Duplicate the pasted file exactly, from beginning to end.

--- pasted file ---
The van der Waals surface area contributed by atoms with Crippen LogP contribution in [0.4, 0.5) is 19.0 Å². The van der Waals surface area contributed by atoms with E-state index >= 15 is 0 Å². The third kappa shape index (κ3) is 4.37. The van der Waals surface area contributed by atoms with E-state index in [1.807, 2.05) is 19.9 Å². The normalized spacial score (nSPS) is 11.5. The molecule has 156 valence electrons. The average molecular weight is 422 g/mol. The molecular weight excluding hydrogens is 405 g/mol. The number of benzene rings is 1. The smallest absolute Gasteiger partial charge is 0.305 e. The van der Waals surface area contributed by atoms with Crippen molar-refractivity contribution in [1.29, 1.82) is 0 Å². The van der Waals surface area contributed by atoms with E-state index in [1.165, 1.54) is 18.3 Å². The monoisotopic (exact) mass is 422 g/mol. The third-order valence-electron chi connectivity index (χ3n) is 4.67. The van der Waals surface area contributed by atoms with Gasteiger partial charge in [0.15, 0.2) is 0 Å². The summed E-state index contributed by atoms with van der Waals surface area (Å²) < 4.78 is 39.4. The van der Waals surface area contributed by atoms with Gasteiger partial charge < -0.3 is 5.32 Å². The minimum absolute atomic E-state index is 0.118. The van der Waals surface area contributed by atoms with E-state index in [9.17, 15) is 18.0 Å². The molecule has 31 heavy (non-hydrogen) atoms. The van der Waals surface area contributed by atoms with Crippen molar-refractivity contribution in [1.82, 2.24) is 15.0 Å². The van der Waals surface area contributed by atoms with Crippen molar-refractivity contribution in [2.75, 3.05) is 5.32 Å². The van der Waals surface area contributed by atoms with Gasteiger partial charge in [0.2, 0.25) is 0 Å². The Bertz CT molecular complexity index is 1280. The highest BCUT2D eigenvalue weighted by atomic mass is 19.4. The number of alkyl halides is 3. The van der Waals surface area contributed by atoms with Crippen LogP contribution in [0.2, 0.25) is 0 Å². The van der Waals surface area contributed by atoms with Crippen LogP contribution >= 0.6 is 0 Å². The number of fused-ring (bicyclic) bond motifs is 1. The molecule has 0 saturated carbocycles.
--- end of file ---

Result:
The van der Waals surface area contributed by atoms with Crippen LogP contribution in [0.4, 0.5) is 19.0 Å². The van der Waals surface area contributed by atoms with E-state index >= 15 is 0 Å². The third kappa shape index (κ3) is 4.37. The van der Waals surface area contributed by atoms with E-state index in [1.807, 2.05) is 19.9 Å². The normalized spacial score (nSPS) is 11.5. The molecule has 156 valence electrons. The average molecular weight is 422 g/mol. The molecular weight excluding hydrogens is 405 g/mol. The number of benzene rings is 1. The smallest absolute Gasteiger partial charge is 0.305 e. The van der Waals surface area contributed by atoms with Crippen molar-refractivity contribution in [1.29, 1.82) is 0 Å². The van der Waals surface area contributed by atoms with E-state index in [1.165, 1.54) is 18.3 Å². The monoisotopic (exact) mass is 422 g/mol. The third-order valence-electron chi connectivity index (χ3n) is 4.67. The van der Waals surface area contributed by atoms with Gasteiger partial charge in [0.15, 0.2) is 0 Å². The summed E-state index contributed by atoms with van der Waals surface area (Å²) < 4.78 is 39.4. The van der Waals surface area contributed by atoms with Gasteiger partial charge < -0.3 is 5.32 Å². The minimum absolute atomic E-state index is 0.118. The van der Waals surface area contributed by atoms with E-state index in [9.17, 15) is 18.0 Å². The molecule has 31 heavy (non-hydrogen) atoms. The van der Waals surface area contributed by atoms with Crippen molar-refractivity contribution in [1.82, 2.24) is 15.0 Å². The van der Waals surface area contributed by atoms with Crippen molar-refractivity contribution in [2.75, 3.05) is 5.32 Å². The van der Waals surface area contributed by atoms with Gasteiger partial charge in [0.2, 0.25) is 0 Å². The Bertz CT molecular complexity index is 1280. The highest BCUT2D eigenvalue weighted by atomic mass is 19.4. The number of alkyl halides is 3. The van der Waals surface area contributed by atoms with Crippen LogP contribution in [0.2, 0.25) is 0 Å². The van der Waals surface area contributed by atoms with Crippen LogP contribution >= 0.6 is 0 Å². The number of fused-ring (bicyclic) bond motifs is 1. The molecule has 0 saturated carbocycles.